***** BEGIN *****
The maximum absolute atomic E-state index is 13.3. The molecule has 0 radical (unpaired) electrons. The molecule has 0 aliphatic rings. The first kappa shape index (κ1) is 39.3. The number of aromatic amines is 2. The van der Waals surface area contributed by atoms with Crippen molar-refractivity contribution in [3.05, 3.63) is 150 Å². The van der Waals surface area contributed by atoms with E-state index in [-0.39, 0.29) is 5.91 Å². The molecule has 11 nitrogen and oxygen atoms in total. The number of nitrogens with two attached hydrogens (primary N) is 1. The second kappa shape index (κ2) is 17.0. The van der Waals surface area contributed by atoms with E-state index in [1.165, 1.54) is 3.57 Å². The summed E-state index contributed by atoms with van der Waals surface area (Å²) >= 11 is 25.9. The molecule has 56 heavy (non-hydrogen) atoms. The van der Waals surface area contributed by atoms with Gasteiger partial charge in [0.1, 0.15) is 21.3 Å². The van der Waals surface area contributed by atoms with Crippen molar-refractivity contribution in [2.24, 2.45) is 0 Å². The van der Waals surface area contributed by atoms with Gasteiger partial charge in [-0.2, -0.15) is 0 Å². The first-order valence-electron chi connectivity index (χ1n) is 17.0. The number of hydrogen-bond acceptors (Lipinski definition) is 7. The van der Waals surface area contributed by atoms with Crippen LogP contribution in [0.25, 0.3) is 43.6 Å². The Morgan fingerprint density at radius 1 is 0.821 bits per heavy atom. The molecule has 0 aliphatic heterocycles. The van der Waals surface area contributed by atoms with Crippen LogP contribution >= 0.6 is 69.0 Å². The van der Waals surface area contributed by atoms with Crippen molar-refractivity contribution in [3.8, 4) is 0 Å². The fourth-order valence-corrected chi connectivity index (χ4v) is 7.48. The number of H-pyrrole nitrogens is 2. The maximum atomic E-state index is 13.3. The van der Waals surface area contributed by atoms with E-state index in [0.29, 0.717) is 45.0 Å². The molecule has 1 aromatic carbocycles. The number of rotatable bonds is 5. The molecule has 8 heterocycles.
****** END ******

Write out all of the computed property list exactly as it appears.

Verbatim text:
The maximum absolute atomic E-state index is 13.3. The molecule has 0 radical (unpaired) electrons. The molecule has 0 aliphatic rings. The first kappa shape index (κ1) is 39.3. The number of aromatic amines is 2. The van der Waals surface area contributed by atoms with Crippen molar-refractivity contribution in [3.05, 3.63) is 150 Å². The van der Waals surface area contributed by atoms with E-state index in [-0.39, 0.29) is 5.91 Å². The molecule has 11 nitrogen and oxygen atoms in total. The number of nitrogens with two attached hydrogens (primary N) is 1. The second kappa shape index (κ2) is 17.0. The van der Waals surface area contributed by atoms with E-state index in [1.165, 1.54) is 3.57 Å². The summed E-state index contributed by atoms with van der Waals surface area (Å²) >= 11 is 25.9. The molecule has 56 heavy (non-hydrogen) atoms. The van der Waals surface area contributed by atoms with Gasteiger partial charge in [0.1, 0.15) is 21.3 Å². The van der Waals surface area contributed by atoms with Crippen molar-refractivity contribution in [2.24, 2.45) is 0 Å². The van der Waals surface area contributed by atoms with Gasteiger partial charge in [-0.2, -0.15) is 0 Å². The first-order valence-electron chi connectivity index (χ1n) is 17.0. The number of hydrogen-bond acceptors (Lipinski definition) is 7. The van der Waals surface area contributed by atoms with Crippen LogP contribution in [0.25, 0.3) is 43.6 Å². The Morgan fingerprint density at radius 1 is 0.821 bits per heavy atom. The molecule has 0 aliphatic heterocycles. The van der Waals surface area contributed by atoms with Crippen LogP contribution >= 0.6 is 69.0 Å². The van der Waals surface area contributed by atoms with Crippen molar-refractivity contribution in [3.8, 4) is 0 Å². The fourth-order valence-corrected chi connectivity index (χ4v) is 7.48. The number of H-pyrrole nitrogens is 2. The maximum atomic E-state index is 13.3. The van der Waals surface area contributed by atoms with E-state index in [0.29, 0.717) is 45.0 Å². The molecule has 1 aromatic carbocycles. The number of rotatable bonds is 5. The molecule has 8 heterocycles.